These cases illustrate the depth and breadth of FCA enforcement actions, as well as the central role the FCA plays among American healthcare enforcement tools, including the AKS and the Stark Law. Moreover, the 2018 healthcare-based recoveries under the FCA are by no means an anomaly. In fact, the FCA has been the source of more than $2 billion in recoveries annually in healthcare fraud cases since 2009 and has netted more than $64 billion since 1986.The FCA, unique in its qui tam or whistleblower provisions, creates unique opportunities unavailable in Italy and throughout Europe to combat healthcare fraud, waste, and abuse. Under the FCA, a whistleblower or “relator” must perfect their claim on behalf of the government, including retaining an attorney to file their qui tam lawsuit ex parte, under seal in an appropriate federal court. Then, the statute affords the Department of Justice (DOJ) time to investigate the whistleblower’s claims and gather additional evidence. Following the government’s sealed investigation, DOJ must inform the relator whether it intends to join in the lawsuit—a decision referred to as “intervening,” which occurs in approximately 20% of the cases. When the government intervenes, it takes over the lawsuit and prosecutes the case against the defendant. The whistleblower and their private attorney remain involved meaningfully in the litigation. The DOJ, for any reason, can also elect to partially intervene or decline intervention. If the government declines to intervene, the whistleblower, through counsel, has the right under the FCA to continue the case in the name of the US taxpayers.If the whistleblower brings a successful claim (meaning there is a recovery either through settlement or trial), they are rewarded by receiving 15%–30% of the government’s recovery, called the “relator’s share.” From 1986 to 2020, qui tam whistleblowers in healthcare cases have been paid more than $7.8 billion in rewards for blowing the whistle. Of that, approximately $5.3 billion was paid between 2010, when the FCA and its anti-retaliation provisions were strengthened, through the end of fiscal year 2020.This financial incentive for relators has driven the success of the FCA for several reasons. First, whistleblowers assume great professional and personal risk to report fraud. Often, the conduct involves their current or former employers and colleagues and could lead to being blackballed in an industry. Relators’ awards can counteract some real perils of whistleblowing.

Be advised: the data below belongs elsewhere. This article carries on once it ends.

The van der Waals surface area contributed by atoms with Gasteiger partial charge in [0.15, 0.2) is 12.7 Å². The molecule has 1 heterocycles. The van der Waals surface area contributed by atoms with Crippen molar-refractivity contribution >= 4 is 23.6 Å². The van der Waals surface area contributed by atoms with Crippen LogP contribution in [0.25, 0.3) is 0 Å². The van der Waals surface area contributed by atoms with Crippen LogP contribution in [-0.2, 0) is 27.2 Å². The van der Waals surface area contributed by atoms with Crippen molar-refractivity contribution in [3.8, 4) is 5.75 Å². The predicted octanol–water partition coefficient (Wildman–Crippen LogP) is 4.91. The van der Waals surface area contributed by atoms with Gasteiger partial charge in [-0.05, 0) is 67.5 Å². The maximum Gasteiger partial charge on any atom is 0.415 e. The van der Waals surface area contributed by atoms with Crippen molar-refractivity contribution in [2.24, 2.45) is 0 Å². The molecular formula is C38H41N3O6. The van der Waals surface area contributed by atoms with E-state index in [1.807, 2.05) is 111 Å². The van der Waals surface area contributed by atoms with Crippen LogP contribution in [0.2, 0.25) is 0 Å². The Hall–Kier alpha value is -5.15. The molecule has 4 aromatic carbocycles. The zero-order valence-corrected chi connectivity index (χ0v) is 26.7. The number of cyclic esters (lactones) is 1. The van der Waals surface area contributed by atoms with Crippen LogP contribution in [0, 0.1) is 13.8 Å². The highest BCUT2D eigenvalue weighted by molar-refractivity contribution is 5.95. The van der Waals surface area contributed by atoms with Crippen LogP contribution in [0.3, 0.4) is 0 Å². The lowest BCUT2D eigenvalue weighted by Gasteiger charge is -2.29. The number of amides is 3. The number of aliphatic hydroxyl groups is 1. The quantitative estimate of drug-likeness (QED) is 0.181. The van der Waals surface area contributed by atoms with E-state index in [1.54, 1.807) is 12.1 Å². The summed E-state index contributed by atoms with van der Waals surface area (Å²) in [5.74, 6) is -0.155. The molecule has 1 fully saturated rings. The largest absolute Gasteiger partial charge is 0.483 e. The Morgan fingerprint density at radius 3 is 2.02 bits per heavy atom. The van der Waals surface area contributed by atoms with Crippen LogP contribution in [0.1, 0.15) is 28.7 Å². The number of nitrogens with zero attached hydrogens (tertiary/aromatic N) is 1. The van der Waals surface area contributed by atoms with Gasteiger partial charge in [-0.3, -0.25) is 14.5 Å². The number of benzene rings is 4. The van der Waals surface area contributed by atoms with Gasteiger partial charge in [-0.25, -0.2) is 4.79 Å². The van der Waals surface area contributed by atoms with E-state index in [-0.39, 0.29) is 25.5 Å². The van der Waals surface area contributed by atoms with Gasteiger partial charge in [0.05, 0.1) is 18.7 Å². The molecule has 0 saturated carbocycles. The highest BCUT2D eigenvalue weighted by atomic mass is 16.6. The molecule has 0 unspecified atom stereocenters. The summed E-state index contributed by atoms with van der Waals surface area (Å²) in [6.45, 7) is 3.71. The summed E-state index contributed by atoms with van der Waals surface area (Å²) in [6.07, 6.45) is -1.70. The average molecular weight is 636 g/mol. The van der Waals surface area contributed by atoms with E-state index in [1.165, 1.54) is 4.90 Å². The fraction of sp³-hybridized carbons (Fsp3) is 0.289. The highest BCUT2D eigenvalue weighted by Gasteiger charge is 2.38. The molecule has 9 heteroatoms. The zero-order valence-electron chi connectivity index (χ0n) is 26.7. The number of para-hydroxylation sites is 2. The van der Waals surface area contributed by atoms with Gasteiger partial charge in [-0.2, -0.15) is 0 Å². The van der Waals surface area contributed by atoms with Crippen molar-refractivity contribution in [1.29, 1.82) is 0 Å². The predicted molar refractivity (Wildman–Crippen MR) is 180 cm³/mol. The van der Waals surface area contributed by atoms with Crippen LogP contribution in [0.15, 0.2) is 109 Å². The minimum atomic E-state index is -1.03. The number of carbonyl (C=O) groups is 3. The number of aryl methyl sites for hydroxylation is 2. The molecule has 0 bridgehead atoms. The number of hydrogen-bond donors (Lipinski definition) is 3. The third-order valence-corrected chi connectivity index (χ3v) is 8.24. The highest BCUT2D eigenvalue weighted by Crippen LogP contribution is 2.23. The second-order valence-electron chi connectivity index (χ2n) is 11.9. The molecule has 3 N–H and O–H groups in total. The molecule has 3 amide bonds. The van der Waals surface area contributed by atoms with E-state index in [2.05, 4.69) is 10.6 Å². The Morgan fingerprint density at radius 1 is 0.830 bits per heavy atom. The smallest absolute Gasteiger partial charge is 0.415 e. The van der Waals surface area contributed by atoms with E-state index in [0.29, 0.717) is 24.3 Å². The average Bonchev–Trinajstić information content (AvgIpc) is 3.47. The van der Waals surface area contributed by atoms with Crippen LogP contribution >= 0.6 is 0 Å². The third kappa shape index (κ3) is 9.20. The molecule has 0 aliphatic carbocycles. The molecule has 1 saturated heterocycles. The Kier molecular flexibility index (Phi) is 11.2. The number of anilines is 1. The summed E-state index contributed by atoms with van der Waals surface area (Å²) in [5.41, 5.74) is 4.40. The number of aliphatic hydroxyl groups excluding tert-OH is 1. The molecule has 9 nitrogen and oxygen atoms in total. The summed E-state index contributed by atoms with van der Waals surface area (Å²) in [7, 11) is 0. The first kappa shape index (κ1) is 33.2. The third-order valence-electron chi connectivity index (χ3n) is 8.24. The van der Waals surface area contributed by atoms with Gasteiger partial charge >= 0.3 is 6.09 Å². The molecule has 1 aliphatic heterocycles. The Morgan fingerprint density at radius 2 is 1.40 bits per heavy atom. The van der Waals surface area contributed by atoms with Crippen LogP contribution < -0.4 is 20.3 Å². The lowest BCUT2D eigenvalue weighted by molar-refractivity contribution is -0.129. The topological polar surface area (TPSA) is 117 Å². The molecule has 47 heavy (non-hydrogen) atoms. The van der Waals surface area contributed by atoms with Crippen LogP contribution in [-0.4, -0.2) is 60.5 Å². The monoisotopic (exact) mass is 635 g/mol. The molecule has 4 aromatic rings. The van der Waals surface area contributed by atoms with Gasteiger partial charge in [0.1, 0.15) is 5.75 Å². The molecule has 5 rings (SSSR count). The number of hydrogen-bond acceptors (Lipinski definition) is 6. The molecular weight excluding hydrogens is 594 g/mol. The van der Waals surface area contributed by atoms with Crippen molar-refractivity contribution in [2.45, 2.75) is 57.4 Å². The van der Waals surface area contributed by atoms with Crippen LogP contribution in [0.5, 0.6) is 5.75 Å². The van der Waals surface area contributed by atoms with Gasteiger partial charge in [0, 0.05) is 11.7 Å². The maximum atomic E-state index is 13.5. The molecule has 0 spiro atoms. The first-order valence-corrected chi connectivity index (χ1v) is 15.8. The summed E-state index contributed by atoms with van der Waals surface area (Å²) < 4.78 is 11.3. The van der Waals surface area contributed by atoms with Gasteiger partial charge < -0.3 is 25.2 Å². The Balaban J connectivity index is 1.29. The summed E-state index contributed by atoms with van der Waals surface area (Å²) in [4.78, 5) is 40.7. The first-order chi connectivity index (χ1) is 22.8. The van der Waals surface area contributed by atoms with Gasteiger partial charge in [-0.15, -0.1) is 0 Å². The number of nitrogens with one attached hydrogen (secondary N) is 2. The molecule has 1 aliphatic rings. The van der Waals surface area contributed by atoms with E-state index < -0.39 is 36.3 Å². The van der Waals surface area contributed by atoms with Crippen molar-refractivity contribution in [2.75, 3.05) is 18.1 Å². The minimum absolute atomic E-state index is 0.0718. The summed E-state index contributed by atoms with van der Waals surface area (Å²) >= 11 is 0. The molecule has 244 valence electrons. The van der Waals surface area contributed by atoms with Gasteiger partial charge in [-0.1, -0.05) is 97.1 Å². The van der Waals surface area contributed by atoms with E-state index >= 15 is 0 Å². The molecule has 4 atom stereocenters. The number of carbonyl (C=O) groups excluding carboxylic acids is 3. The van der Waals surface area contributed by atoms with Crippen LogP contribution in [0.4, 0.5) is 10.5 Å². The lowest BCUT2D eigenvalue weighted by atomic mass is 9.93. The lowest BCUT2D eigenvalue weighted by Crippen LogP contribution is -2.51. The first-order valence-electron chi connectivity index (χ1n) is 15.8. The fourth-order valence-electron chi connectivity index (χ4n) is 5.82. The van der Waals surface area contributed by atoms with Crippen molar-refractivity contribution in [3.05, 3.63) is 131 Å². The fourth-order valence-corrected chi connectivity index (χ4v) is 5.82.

In addition to the financial reward, the FCA contains strong anti-retaliation provisions to protect whistleblowers. Specifically, Section 3730(h)(1) of the FCA provides that “any employee, contractor, or agent shall be entitled to all relief necessary to make that employee, contractor, or agent whole, if that employee, contractor, or agent is discharged, demoted, suspended, threatened, harassed, or in any other manner discriminated against in the terms and conditions of employment because of lawful acts done by the employee, contractor, agent or associated others in furtherance of an action under this section or other efforts to stop 1 or more violations” of the FCA. Importantly, protected whistleblower conduct is not limited to filing a case under the FCA. Internal reporting itself serves both as the effort to stop the FCA violation and provides notice to the employer that the employee is engaging in protected activity. Even whistleblowers who are unsuccessful in their underlying qui tam action can still bring a retaliation claim under . The whistleblower must prove (1) they engaged in protected activity, (2) the employer took an adverse employment action against them, and (3) the adverse employment action was taken because of the whistleblower’s protected activity.